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We've successfully landed 10 different craft on Mars, but they all owe a bit of their success to Mars 3.

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SciShow has a spinoff podcast! It's called SciShow Tangents. Check it out at http://www.scishowtangents.org
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Support SciShow Space by becoming a patron on Patreon: https://www.patreon.com/SciShowSpace
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Huge thanks go to the following Patreon supporter for helping us keep SciShow Space free for everyone forever: GrowingViolet



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Like SciShow? Want to help support us, and also get things to put on your walls, cover your torso and hold your liquids? Check out our awesome products over at DFTBA Records: http://dftba.com/scishow
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Looking for SciShow elsewhere on the internet?
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Sources:

Sources:
https://nssdc.gsfc.nasa.gov/nmc/spacecraft/display.action?id=1971-045A
https://nssdc.gsfc.nasa.gov/nmc/spacecraft/display.action?id=1971-049A
https://nssdc.gsfc.nasa.gov/nmc/spacecraft/display.action?id=1971-049F
https://www.planetary.org/space-missions/every-mars-mission
https://history.nasa.gov/monograph15.pdf
https://link.springer.com/chapter/10.1007%2F978-1-4419-8150-9_5

Image Sources

https://mars.nasa.gov/mars2020/multimedia/videos/?v=458
https://en.wikipedia.org/wiki/File:Mars3_lander_vsm.jpg
https://en.wikipedia.org/wiki/File:Mars3_iki.jpg
https://commons.wikimedia.org/wiki/File:Mars_propm_rover.jpg
https://commons.wikimedia.org/wiki/File:Luna_9_Musee_du_Bourget_P1010505.JPG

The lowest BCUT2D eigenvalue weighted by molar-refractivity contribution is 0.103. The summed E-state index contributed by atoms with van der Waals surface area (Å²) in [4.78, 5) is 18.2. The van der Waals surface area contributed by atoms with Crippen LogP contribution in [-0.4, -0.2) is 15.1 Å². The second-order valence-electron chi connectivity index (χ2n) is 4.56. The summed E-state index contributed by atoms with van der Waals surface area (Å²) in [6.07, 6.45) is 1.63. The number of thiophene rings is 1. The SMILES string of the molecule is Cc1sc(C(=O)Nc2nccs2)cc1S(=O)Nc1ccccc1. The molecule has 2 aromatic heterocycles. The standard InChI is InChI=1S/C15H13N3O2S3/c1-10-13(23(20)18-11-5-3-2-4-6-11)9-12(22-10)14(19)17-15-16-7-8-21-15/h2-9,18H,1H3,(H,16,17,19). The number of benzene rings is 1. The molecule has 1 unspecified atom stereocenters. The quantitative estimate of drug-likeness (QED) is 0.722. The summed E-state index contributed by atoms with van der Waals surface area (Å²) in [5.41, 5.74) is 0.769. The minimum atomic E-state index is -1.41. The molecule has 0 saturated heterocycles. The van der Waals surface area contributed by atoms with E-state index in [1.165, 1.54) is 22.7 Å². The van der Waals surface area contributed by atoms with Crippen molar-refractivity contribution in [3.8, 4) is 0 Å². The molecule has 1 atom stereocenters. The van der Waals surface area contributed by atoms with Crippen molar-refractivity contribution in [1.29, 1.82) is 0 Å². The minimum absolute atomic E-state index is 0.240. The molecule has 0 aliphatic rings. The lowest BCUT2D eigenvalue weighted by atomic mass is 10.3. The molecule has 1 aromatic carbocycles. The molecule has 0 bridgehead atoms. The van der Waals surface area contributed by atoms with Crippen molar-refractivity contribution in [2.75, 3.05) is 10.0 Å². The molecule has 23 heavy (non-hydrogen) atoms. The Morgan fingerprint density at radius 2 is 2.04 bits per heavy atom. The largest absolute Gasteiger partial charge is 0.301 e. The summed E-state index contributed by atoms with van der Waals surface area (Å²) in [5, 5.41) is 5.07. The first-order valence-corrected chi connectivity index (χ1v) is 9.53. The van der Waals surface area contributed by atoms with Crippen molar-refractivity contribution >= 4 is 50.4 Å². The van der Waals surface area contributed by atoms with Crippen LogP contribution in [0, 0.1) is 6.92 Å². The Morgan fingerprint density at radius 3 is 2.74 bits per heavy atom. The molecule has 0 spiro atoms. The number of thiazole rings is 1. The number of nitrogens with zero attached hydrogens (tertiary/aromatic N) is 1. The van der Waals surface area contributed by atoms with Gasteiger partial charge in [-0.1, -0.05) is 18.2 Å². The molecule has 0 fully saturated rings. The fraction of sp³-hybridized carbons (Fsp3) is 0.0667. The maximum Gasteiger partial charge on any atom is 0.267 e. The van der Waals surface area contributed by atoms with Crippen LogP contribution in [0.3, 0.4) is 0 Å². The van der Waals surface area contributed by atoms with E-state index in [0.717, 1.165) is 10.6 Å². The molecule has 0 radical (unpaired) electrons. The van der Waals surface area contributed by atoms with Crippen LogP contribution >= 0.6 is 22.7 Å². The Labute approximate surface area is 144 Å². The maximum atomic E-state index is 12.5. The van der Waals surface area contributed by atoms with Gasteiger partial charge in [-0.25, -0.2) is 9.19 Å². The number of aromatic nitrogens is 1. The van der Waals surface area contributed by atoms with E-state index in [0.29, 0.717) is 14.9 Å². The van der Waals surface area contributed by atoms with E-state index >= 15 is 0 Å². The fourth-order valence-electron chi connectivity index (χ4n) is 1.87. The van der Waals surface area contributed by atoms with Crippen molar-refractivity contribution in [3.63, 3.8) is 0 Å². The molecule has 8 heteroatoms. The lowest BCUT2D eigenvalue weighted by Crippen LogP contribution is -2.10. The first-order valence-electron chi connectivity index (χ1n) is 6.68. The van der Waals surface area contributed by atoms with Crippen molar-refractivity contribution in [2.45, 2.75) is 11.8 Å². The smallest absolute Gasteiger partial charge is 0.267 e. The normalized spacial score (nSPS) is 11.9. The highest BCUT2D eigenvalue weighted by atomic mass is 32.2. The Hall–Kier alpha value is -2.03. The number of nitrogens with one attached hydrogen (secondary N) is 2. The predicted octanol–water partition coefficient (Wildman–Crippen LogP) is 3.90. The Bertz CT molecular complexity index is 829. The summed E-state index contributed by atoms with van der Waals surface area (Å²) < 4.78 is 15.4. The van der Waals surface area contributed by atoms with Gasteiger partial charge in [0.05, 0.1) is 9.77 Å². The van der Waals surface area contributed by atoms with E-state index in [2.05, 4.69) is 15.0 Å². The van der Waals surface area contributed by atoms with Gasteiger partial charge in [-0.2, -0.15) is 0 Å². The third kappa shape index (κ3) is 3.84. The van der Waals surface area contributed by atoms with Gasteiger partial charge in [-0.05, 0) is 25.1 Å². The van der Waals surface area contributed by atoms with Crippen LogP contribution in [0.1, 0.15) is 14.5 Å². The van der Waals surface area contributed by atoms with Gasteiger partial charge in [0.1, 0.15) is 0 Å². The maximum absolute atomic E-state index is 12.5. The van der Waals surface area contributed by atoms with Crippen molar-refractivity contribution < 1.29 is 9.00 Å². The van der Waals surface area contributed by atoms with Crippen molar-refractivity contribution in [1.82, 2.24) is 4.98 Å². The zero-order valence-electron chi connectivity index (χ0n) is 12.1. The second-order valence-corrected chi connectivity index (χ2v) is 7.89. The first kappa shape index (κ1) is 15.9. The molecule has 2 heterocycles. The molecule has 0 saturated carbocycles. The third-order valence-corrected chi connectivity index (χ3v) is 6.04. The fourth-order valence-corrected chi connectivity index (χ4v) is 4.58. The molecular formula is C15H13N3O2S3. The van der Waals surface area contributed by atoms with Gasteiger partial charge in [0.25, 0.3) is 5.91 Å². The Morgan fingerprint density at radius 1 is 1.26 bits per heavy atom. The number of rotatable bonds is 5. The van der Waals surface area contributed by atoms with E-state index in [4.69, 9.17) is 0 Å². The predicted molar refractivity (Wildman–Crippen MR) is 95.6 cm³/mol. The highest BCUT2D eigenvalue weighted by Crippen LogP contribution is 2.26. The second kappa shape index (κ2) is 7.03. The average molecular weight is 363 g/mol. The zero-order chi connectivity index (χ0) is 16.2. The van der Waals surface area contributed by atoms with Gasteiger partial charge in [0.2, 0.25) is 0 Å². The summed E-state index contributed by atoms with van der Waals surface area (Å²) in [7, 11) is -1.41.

https://mars.nasa.gov/resources/878/mars-reconnaissance-orbiter-aerobraking/?site=insight
https://www.istockphoto.com/vector/aviation-airplane-altimeter-gm639302892-115136369
https://svs.gsfc.nasa.gov/20201
https://www.nasa.gov/mission_pages/MRO/multimedia/pia17447.html#.YJHT92ZKhTZ
https://mars.nasa.gov/mars2020/multimedia/raw-images/EAF_0002_0667110417_773ECV_N0010052EDLC00002_0010LUJ01
https://mars.nasa.gov/resources/20172/mars-exploration-rover-entry-descent-and-landing-on-mars/
[♪ INTRO]

Before every Mars landing there is a tense period of radio silence between the moment the space craft hurtles into the atmosphere and the moment it touches down. During what is now know as the seven minutes of terror, the spacecraft slows from several kilometers per second to a complete stop, all on its own.

These days scientists have the help of sophisticated computers, A.I., and fancy gadgets like self-piloting sky cranes. But back when scientists made the first successful landing on Mars, those minutes of silence were especially terrifying.

That first landing didn't earn a big place in history books and yet the strategy behind it paved the way for many truly historic missions to Mars. This was all back in May of 1971 when soviets launched the Mars 3 mission, which included a lander and an orbiter. It launched just days after its twin, Mars 2, and set off on the six month journey to Mars.

The plan was for the orbiters to take photos of the Martian surface from on high and return information about things like topography and magnetic fields. They'd also relay communications from the landers to earth. Meanwhile, the landers would take pictures from the surface, and measure properties like windspeed, air pressure, and temperature. They even contained an itty, bitty rover on skies that would study the soil.

That might all sound like a tall order, considering that at this point the Soviet Union hadn't even done a flyby of Mars. But they had done similar science on the moon, so these types of experiments weren't entirely new. 

The part that was new was the landing, and landing on Mars is not easy. The first problem is that its atmosphere is super thin. Spacecrafts are travelling several kilometers a second when they arrive, so they need to slow down a lot. But a parachute isn't that effective when it doesn't have a lot of air to grab onto. Unfortunately, the atmosphere is also still thick enough that the spacecraft will burn up if they're not carefully protected.

And the whole descent has to happen automatically, because a spacecraft gets all the way to the ground faster than a single signal can travel from earth. So it's all on its own. And if the slightest thing goes wrong, a Mars landing can be doomed. That's what happened to Mars 2. Mars 2 entered the atmosphere at too steep of an angle and plunged straight into the surface. But it did earn the honor of being the first spacecraft to reach the surface of Mars, technically.